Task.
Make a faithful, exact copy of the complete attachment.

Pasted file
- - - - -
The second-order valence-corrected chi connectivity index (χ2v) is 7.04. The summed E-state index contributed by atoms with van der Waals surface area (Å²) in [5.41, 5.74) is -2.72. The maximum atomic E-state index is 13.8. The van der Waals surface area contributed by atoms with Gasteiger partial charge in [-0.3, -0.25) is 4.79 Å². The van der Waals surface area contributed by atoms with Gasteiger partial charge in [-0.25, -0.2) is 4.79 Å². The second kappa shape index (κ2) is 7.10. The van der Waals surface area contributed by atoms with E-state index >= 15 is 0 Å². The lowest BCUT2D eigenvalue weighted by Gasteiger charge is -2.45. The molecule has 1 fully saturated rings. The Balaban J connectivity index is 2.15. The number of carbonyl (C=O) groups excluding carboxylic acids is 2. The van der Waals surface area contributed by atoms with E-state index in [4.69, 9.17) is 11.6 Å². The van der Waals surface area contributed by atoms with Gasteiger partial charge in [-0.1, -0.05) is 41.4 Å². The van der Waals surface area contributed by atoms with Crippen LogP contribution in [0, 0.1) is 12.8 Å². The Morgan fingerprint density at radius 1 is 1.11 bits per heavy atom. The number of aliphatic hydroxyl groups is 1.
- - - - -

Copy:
The second-order valence-corrected chi connectivity index (χ2v) is 7.04. The summed E-state index contributed by atoms with van der Waals surface area (Å²) in [5.41, 5.74) is -2.72. The maximum atomic E-state index is 13.8. The van der Waals surface area contributed by atoms with Gasteiger partial charge in [-0.3, -0.25) is 4.79 Å². The van der Waals surface area contributed by atoms with Gasteiger partial charge in [-0.25, -0.2) is 4.79 Å². The second kappa shape index (κ2) is 7.10. The van der Waals surface area contributed by atoms with E-state index >= 15 is 0 Å². The lowest BCUT2D eigenvalue weighted by Gasteiger charge is -2.45. The molecule has 1 fully saturated rings. The Balaban J connectivity index is 2.15. The number of carbonyl (C=O) groups excluding carboxylic acids is 2. The van der Waals surface area contributed by atoms with E-state index in [4.69, 9.17) is 11.6 Å². The van der Waals surface area contributed by atoms with Gasteiger partial charge in [-0.1, -0.05) is 41.4 Å². The van der Waals surface area contributed by atoms with Crippen LogP contribution in [0, 0.1) is 12.8 Å². The Morgan fingerprint density at radius 1 is 1.11 bits per heavy atom. The number of aliphatic hydroxyl groups is 1.